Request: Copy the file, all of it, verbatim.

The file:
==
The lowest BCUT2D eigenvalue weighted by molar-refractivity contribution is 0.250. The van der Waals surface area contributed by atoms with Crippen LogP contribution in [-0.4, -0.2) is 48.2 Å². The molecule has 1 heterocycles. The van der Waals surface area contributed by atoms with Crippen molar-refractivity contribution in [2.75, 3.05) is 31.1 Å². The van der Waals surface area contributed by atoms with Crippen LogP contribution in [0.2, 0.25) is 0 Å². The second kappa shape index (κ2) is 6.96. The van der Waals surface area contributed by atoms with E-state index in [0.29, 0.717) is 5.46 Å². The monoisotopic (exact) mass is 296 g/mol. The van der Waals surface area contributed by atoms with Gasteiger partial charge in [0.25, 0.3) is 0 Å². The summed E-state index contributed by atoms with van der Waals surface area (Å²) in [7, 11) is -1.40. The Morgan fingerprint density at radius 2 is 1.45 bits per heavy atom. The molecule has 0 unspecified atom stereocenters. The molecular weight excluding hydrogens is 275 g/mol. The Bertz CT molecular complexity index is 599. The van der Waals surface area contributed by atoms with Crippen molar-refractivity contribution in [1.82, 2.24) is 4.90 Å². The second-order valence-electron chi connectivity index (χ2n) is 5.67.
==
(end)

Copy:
The lowest BCUT2D eigenvalue weighted by molar-refractivity contribution is 0.250. The van der Waals surface area contributed by atoms with Crippen LogP contribution in [-0.4, -0.2) is 48.2 Å². The molecule has 1 heterocycles. The van der Waals surface area contributed by atoms with Crippen molar-refractivity contribution in [2.75, 3.05) is 31.1 Å². The van der Waals surface area contributed by atoms with Crippen LogP contribution in [0.2, 0.25) is 0 Å². The second kappa shape index (κ2) is 6.96. The van der Waals surface area contributed by atoms with E-state index in [0.29, 0.717) is 5.46 Å². The monoisotopic (exact) mass is 296 g/mol. The van der Waals surface area contributed by atoms with Gasteiger partial charge in [0.25, 0.3) is 0 Å². The summed E-state index contributed by atoms with van der Waals surface area (Å²) in [7, 11) is -1.40. The Morgan fingerprint density at radius 2 is 1.45 bits per heavy atom. The molecule has 0 unspecified atom stereocenters. The molecular weight excluding hydrogens is 275 g/mol. The Bertz CT molecular complexity index is 599. The van der Waals surface area contributed by atoms with Crippen molar-refractivity contribution in [1.82, 2.24) is 4.90 Å². The second-order valence-electron chi connectivity index (χ2n) is 5.67.